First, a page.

The lasting legacy of these failed attempts at political union has been a deep suspicion among politicians. This suspicion is rooted in the bitterness and animosity that resulted from the failure of previous alliance partners to successfully resolve the question of who the leader would be without injuring one another in the process.
While it is indeed important, preoccupation with the question of leadership of a political alliance is a double-edged sword. Putting off the decision as to who the leader will be can help to move things along initially but it tends to create an environment of unhealthy competitiveness which if not handled correctly could destroy the very unity upon which the alliance depends. Further – and as already alluded to – it is not the only factor that makes for a successful alliance.
Entering a political alliance is not something that should be done lightly or in haste. If it is is to be done sustainably, it is something that should be based on a bigger motive that just removing a bad leader from power. We have repeatedly pointed out that coming together purely for the purpose of unseating a bad administration is a recipe for disaster and will only carry an organisation so far.
NAREP believes that for political alliances to work successfully in our current climate in Zambia, five things are critical and need to be fully ironed out not after but before any talk about an alliance can be concluded: (a) identification of a shared vision and values; (b) agreement on clear objectives; (c) agreement on structures and how the work of the alliance will be coordinated; (d) drafting of a roadmap; and (e) identification of a flag-bearer or leader.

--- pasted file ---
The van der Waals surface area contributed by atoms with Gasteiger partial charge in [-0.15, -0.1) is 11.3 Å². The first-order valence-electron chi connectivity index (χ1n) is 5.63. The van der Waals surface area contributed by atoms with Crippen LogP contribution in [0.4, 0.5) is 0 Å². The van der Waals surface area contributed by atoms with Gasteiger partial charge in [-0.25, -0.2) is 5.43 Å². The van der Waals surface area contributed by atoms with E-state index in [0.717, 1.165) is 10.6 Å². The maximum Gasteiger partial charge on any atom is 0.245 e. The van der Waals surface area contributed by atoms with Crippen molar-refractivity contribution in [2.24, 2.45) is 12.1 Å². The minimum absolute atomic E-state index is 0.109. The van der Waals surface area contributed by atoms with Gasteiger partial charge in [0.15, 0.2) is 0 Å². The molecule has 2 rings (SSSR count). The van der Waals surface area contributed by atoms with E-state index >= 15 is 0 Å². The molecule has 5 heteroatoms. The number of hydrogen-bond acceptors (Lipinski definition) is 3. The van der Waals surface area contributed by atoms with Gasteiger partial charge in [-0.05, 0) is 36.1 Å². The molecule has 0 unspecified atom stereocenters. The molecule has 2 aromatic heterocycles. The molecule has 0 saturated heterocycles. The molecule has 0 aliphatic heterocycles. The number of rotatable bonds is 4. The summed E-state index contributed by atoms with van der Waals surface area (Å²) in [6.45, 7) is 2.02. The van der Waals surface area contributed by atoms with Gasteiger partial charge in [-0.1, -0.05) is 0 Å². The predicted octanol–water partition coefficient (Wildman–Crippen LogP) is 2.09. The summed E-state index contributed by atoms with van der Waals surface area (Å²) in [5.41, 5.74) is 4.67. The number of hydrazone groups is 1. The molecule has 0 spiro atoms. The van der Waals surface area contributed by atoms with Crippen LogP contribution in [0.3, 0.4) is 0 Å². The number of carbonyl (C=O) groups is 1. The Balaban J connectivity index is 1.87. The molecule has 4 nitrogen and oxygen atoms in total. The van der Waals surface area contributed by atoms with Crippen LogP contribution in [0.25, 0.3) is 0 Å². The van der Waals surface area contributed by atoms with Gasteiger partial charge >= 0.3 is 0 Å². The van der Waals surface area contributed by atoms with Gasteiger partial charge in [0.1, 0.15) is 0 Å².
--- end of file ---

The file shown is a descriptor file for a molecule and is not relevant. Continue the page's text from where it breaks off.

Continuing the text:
It is for this reason that when we were invited for talks to form an alliance with a group of political players, we made ourselves available to explain our reservations about proceeding in the manner intended. This was the right thing to do and it is what we would expect from any self-respecting political party. It is therefore wholly incorrect to state that we have left any so-called alliance – for how can someone leave something that does not yet exist?
Too many politicians have made the mistake of rushing into marriages of political convenience only to regret the decision when the true nature of the participants emerges over the fight for who will be in charge. We do not want to be a part of such an outcome. The values that guided our journey into politics remain the values that will guide our continued belief that our country needs leadership that can focus on issues and not insults, problem-solving not personality-bashing, development and not disunity, people and not just politics.
Let us not lose sight of the real battle before us – putting in place at all levels of society, the leadership that will restore the fortunes of our nation and enable each and every Zambian to have the unfettered opportunity to pursue all their legitimate dreams and aspirations and live up to their full potential.
May God’s grace be with Zambia.
Elias C. Chipimo
National Restoration Party